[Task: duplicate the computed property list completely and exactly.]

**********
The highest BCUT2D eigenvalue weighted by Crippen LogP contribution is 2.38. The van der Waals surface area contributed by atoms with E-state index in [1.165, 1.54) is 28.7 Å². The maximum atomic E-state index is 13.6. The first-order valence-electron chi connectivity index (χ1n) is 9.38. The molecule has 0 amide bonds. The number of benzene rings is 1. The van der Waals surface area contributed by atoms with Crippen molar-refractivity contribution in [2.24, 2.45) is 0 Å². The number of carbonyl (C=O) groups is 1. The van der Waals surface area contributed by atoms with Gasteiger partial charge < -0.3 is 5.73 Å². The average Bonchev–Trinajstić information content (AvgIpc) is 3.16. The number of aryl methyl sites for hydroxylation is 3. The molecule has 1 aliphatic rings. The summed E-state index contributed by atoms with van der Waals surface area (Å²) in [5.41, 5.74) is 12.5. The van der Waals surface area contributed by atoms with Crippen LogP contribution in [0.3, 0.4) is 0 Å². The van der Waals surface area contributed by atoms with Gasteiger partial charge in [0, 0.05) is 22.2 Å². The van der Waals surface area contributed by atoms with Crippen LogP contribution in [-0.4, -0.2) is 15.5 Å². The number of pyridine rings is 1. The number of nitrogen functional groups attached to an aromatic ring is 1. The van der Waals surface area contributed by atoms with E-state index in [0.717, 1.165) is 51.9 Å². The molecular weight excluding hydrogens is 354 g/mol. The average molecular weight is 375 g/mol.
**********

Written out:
The highest BCUT2D eigenvalue weighted by Crippen LogP contribution is 2.38. The van der Waals surface area contributed by atoms with E-state index in [1.165, 1.54) is 28.7 Å². The maximum atomic E-state index is 13.6. The first-order valence-electron chi connectivity index (χ1n) is 9.38. The molecule has 0 amide bonds. The number of benzene rings is 1. The van der Waals surface area contributed by atoms with Crippen molar-refractivity contribution in [2.24, 2.45) is 0 Å². The number of carbonyl (C=O) groups is 1. The van der Waals surface area contributed by atoms with Gasteiger partial charge < -0.3 is 5.73 Å². The average Bonchev–Trinajstić information content (AvgIpc) is 3.16. The number of aryl methyl sites for hydroxylation is 3. The molecule has 1 aliphatic rings. The summed E-state index contributed by atoms with van der Waals surface area (Å²) in [5.41, 5.74) is 12.5. The van der Waals surface area contributed by atoms with Crippen LogP contribution in [0.3, 0.4) is 0 Å². The van der Waals surface area contributed by atoms with Gasteiger partial charge in [0, 0.05) is 22.2 Å². The van der Waals surface area contributed by atoms with Crippen LogP contribution in [-0.4, -0.2) is 15.5 Å². The number of pyridine rings is 1. The number of nitrogen functional groups attached to an aromatic ring is 1. The van der Waals surface area contributed by atoms with E-state index in [0.717, 1.165) is 51.9 Å². The molecular weight excluding hydrogens is 354 g/mol. The average molecular weight is 375 g/mol.